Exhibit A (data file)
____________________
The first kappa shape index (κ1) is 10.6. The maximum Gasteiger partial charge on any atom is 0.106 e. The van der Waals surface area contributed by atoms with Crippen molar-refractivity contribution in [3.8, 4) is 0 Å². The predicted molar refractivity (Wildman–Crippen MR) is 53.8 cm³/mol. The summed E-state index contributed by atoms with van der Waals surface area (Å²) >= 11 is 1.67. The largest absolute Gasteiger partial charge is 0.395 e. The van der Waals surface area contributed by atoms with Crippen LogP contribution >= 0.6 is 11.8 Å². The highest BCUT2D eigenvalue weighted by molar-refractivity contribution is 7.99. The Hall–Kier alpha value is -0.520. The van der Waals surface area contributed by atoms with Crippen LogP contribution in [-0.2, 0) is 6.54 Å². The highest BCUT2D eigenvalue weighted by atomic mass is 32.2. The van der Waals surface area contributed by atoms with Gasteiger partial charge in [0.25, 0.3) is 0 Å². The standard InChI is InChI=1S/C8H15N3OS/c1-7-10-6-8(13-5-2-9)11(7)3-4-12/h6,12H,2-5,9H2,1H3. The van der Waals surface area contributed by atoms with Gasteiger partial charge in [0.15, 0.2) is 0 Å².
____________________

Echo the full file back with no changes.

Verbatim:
The first kappa shape index (κ1) is 10.6. The maximum Gasteiger partial charge on any atom is 0.106 e. The van der Waals surface area contributed by atoms with Crippen molar-refractivity contribution in [3.8, 4) is 0 Å². The predicted molar refractivity (Wildman–Crippen MR) is 53.8 cm³/mol. The summed E-state index contributed by atoms with van der Waals surface area (Å²) >= 11 is 1.67. The largest absolute Gasteiger partial charge is 0.395 e. The van der Waals surface area contributed by atoms with Crippen LogP contribution >= 0.6 is 11.8 Å². The highest BCUT2D eigenvalue weighted by molar-refractivity contribution is 7.99. The Hall–Kier alpha value is -0.520. The van der Waals surface area contributed by atoms with Crippen LogP contribution in [-0.2, 0) is 6.54 Å². The highest BCUT2D eigenvalue weighted by atomic mass is 32.2. The van der Waals surface area contributed by atoms with Gasteiger partial charge in [0.25, 0.3) is 0 Å². The standard InChI is InChI=1S/C8H15N3OS/c1-7-10-6-8(13-5-2-9)11(7)3-4-12/h6,12H,2-5,9H2,1H3. The van der Waals surface area contributed by atoms with Gasteiger partial charge in [0.15, 0.2) is 0 Å².